Enhancing Healthcare Team Outcomes

The care of a pregnant patient requires coordination between an interprofessional team comprised of physicians, nurses, pharmacists, and other healthcare professionals. Not every complaint in pregnancy is an obstetric emergency; however, it is important to recognize and promptly diagnose the conditions that have been discussed above (ectopic pregnancy, placental abruption, etc.). The use of rapid bedside ultrasound by emergency department providers improves patient outcomes and allows for rapid assessment of both mother and baby, which in turn aids in the ability to communicate more rapidly with the obstetrical specialists in the setting of surgical obstetric emergencies.  Ultrasound reduces maternal and neonatal mortality in primary care facilities and should be included in the assessment by all providers routinely caring for pregnant patients.[33]

Nursing, Allied Health, and Interprofessional Team Interventions

When a stable pregnant patient presents for an evaluation with complaints of pelvic pain, vaginal bleeding, or trauma, the initial action is to get the patient on a monitor and obtain a full set of vital signs. Vital signs must be monitored closely in the pregnant patient to ensure shock is promptly recognized. In addition to cardiac monitoring and continuous pulse oximetry, 2 large-bore intravenous (IV) lines must be established, coordinating care between the physician and nursing staff of paramount importance.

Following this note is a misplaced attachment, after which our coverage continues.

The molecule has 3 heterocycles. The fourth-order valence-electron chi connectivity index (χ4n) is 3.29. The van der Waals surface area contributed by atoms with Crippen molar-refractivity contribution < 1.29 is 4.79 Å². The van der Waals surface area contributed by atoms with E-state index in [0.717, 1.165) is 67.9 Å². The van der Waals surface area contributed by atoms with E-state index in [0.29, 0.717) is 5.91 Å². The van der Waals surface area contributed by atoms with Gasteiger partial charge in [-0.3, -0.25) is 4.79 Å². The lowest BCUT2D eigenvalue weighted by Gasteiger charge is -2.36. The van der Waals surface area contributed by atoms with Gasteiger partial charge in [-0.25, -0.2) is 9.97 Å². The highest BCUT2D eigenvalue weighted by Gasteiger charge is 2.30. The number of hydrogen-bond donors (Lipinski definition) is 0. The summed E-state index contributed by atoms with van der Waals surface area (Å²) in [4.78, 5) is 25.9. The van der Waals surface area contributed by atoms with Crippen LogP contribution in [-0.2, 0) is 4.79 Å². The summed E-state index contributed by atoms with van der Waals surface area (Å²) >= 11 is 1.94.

In cases when an unstable female patient presents for an evaluation in an acute setting (e.g., the emergency department), staff must work together to ensure that portable bedside ultrasound is available and ready for use by trauma or emergency medicine providers (preferably before the unstable patient arrives). While the primary assessment is being performed, nursing staff should obtain a full set of vital signs and establish at least 2 large-bore IVs. In cases of known pregnancy or if bedside ultrasound reveals pregnancy, emergent consultation with obstetrical specialists must be requested. Nursing should be prepared and plan for a prompt sign-out to obstetrical services in the setting of a pregnant patient.[33]

Review Questions